By D.C. Pathak
A remarkable transition that is happening on the quiet to push the world from the Information Age to the overpowering Age of Intelligence is felt but not consciously absorbed by the leaders of business and industry including those responsible for Corporate Governance. They are aware that comprehensive information was needed today for successful decision-making in any sphere and that all enterprises therefore had to make an investment on gathering and analysing information that was either available in the open or accessed through channels created with some special effort. The open sources of information broadly include publications, online material, seminars and conferences, public contacts and even trade exhibitions. The advent of the Age of Information gave instant access to any information that was put in the public domain and therefore any competitive advantage a player could derive from it would be incumbent upon the latter’s ability to use competent analysis to read into that open information some significance for the future that others had not noted. Analysis thus becomes an instrument of Intelligence generation.
Given the pace with which business is conducted, ‘time’ had acquired a newfound importance as the new resource. It has become vital for decision makers not only to have knowledge of what had happened in the past and how things stood in the present but also to have an idea of what could happen in the future and in what time frame. Information that throws light on what lies ahead is what is called Intelligence. All Intelligence is information but all information is not Intelligence. Intelligence is information with certain attributes — reliable, relevant to decision making and futuristic- and because it is for action not just storage it must ‘come in time’ for that action or decision since events could easily overtake a delayed action. And finally because information of Intelligence value is something ‘exclusive’ in the hands of the user the latter had to handle it on a note of confidentiality till such time as action on it was completed. The competitive advantage of Intelligence would be lost otherwise.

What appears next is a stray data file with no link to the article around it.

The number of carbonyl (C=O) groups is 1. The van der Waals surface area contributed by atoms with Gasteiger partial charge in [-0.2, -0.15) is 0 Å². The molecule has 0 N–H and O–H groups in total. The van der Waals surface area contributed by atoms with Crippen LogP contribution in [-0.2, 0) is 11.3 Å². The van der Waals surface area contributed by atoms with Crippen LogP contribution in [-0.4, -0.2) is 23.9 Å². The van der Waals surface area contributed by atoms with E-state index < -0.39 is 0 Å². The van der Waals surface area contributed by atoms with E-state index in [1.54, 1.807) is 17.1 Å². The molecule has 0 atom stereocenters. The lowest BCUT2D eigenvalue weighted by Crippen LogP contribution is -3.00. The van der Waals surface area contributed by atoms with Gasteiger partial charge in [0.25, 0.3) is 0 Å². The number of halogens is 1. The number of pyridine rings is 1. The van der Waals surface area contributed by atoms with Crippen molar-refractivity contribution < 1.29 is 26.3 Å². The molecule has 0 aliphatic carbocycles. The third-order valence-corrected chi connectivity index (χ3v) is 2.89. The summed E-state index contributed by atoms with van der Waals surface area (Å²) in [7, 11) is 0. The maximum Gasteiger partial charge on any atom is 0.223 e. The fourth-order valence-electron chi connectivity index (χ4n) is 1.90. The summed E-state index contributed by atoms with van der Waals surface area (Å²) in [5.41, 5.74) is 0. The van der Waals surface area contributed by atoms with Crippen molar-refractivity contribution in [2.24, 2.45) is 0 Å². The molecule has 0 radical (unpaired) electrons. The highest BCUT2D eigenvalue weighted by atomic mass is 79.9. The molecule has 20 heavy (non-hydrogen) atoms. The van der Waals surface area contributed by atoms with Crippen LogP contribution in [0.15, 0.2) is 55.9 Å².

From all of this it is clear that Intelligence is not something that is relevant only to the issues of national security — we live in times where in our business, professional and personal lives success is dependent on being well informed and being particularly attuned to accessing information that indicates risks and opportunities lying ahead. Intelligence orientation therefore, is a must for organisations as well as individuals as the Age of Information is yielding to what should be called the Age of Intelligence. Intelligence agencies working for national security use covert techniques of tradecraft to collect information about the unseen enemy under legal authorisation. Other law-abiding players also had the right to know about competitive environ and rivals in business — but without resorting to ‘illegal’ methods. Intelligence has moved from the arena of national security to the world of global competition that was testing everybody at the professional or personal levels. Intelligence orientation helps to reach a new level of awareness or insight for achieving success — without giving a cause for creating enmity or ill will towards others. Ethical gathering of Intelligence is validated by Corporate Governance.